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An irresistible and sweeping love story that follows two Portuguese refugees who flee religious violence and reignite their budding romance in Civil-War America.

"Gisela Chípe's sensitive performance combined with Katherine Vaz's artful prose offers a recipe for hours of enchanting listening."—AudioFile (Earphones Award Winner)

“Vaz's work is gorgeous at every level—singing sentences and pull-you-in plot. She is the real thing, an American treasure.”—Tayari Jones, New York Times bestselling author of An American Marriage

Above the Salt


Nathan Porter, a young war veteran haunted by an atrocity he witnessed, ends up in an animation studio in southern California, where his dismal romantic history is upended by Violet Delmar, an older voice-over artist known nationally as "The Voice." Violet's siren song wafts in and out of Nathan's entire life, twisting through his misguided affairs and marriage, until he finds himself awakened, thanks to Violet, about no less than all of love and art. By turns haunting, humorous, and touching, The Love Life of an Assistant Animator is about the less familiar forms of deep connection that can end up rescuing us from ourselves.

The Love Life of an Assistant Animator


Henry turns to watch a pretty woman pass, and in that instant his young daughter, Mary, is struck and killed by a bus.


Blue Flamingo Looks at Red Water lays bare the different pathways of grief as Henry and his wife, Isabel, deal with the unimaginable loss of their child. Isabel begins an affair with another bereaved father. Henry chooses silence and alcohol. But neither they nor the listener are prepared for the final twist that brings them back together while slowly tearing them apart. This is a story that sticks in mind and heart, an unforgettable song about the many forms of letting go, and the many more of holding on.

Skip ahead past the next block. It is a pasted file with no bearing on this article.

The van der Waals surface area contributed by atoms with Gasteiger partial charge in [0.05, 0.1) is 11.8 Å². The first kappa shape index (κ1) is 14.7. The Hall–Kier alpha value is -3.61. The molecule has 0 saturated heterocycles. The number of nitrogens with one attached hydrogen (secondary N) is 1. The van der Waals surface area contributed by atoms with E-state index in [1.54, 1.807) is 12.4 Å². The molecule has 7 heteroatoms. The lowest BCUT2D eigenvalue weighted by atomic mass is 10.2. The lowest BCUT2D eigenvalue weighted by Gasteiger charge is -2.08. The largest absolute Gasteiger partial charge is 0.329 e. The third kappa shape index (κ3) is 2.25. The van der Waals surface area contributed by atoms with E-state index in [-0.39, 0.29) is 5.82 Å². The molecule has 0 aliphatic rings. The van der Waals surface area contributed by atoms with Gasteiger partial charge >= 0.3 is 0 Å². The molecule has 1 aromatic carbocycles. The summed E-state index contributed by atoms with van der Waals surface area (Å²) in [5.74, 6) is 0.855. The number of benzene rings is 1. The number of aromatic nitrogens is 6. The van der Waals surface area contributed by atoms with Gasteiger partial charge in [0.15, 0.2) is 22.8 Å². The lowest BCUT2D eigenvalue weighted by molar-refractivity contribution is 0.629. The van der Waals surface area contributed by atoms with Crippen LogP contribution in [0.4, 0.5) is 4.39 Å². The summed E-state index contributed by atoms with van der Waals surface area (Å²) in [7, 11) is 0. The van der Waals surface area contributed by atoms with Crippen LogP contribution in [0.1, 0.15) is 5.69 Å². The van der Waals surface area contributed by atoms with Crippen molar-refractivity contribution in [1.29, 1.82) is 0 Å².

Blue Flamingo Looks at Red Water

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When Cat arrives in Portugal, she discovers that her friend Tónio has installed his ex-lover, Mateus, in the apartment, where he too is dying - of AIDS. As Cat struggles to untangle a complicated web of present desires and past secrets, she makes a series of shocking discoveries.

The Portuguese revolution serves as backdrop to Cat's father's terrible secret about his own suffering under the dictatorship, but it is the dramatic sequence of redemption-at-a-distance - as Cat's father manages to save Mateus, and even Tónio, from across the ocean - that will most startle listeners, and leave all but the most stalwart in tears.

Lisbon Story


Vaz is well-known for her stories set in the unglamorous parts of the San Francisco East Bay, with their poignant images, crisp dialogue, and swift pacing. From the opening line of The Glass Eaters - "I was my mother's mother until I turned 16." - we know we're in for one of her most wrenchingly intimate portraits yet. The Glass Eaters sweeps us into the lives of Julia Duarte and her mother, Clarissa, a caterer-turned-ice sculptor, as Clarissa's long-term affair with a married man takes turns that are sometimes funny, sometimes sad, but finally a reminder of how everything except desire is fleeting. This is a story that pricks at our own secret hopes about what it means to love someone forever.

The Glass Eaters

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Young widow Brenda Márquez resides in unglamorous Hayward, California, with her sullen daughter, Blanca, and pregnant Gina, an unwed teen with a history in gangs. Stuck in a dead-end job at the DMV, Brenda feels invisible, certain no one could guess she was once loved by someone who's now a famous movie star. But when she fails an angry woman on her driving test and the woman turns the situation into a violent standoff, Brenda discovers just how grand her own stage can be in this funny, wrenching story of how past loves can reverberate for years and keep us going in ways we never imagined.

East Bay Grease

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